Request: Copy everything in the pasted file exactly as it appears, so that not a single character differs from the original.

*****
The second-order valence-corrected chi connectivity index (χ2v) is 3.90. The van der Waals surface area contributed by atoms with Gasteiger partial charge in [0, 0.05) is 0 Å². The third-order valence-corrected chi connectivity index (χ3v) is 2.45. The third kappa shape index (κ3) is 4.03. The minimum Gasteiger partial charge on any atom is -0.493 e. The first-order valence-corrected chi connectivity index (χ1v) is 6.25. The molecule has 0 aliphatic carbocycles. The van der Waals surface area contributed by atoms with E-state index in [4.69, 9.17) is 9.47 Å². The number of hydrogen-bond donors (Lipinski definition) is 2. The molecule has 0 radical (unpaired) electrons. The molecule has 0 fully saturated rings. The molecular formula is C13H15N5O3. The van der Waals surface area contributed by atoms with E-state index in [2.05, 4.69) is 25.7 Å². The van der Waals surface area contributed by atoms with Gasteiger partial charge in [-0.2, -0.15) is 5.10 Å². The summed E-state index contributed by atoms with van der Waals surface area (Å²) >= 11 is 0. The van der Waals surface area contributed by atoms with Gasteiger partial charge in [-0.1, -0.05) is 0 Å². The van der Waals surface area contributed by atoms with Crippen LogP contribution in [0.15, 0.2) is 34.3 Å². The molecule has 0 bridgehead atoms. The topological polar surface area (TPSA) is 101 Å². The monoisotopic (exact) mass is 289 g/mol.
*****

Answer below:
The second-order valence-corrected chi connectivity index (χ2v) is 3.90. The van der Waals surface area contributed by atoms with Gasteiger partial charge in [0, 0.05) is 0 Å². The third-order valence-corrected chi connectivity index (χ3v) is 2.45. The third kappa shape index (κ3) is 4.03. The minimum Gasteiger partial charge on any atom is -0.493 e. The first-order valence-corrected chi connectivity index (χ1v) is 6.25. The molecule has 0 aliphatic carbocycles. The van der Waals surface area contributed by atoms with E-state index in [4.69, 9.17) is 9.47 Å². The number of hydrogen-bond donors (Lipinski definition) is 2. The molecule has 0 radical (unpaired) electrons. The molecule has 0 fully saturated rings. The molecular formula is C13H15N5O3. The van der Waals surface area contributed by atoms with E-state index in [2.05, 4.69) is 25.7 Å². The van der Waals surface area contributed by atoms with Gasteiger partial charge in [-0.2, -0.15) is 5.10 Å². The summed E-state index contributed by atoms with van der Waals surface area (Å²) >= 11 is 0. The van der Waals surface area contributed by atoms with Gasteiger partial charge in [-0.1, -0.05) is 0 Å². The van der Waals surface area contributed by atoms with Crippen LogP contribution in [0.15, 0.2) is 34.3 Å². The molecule has 0 bridgehead atoms. The topological polar surface area (TPSA) is 101 Å². The monoisotopic (exact) mass is 289 g/mol.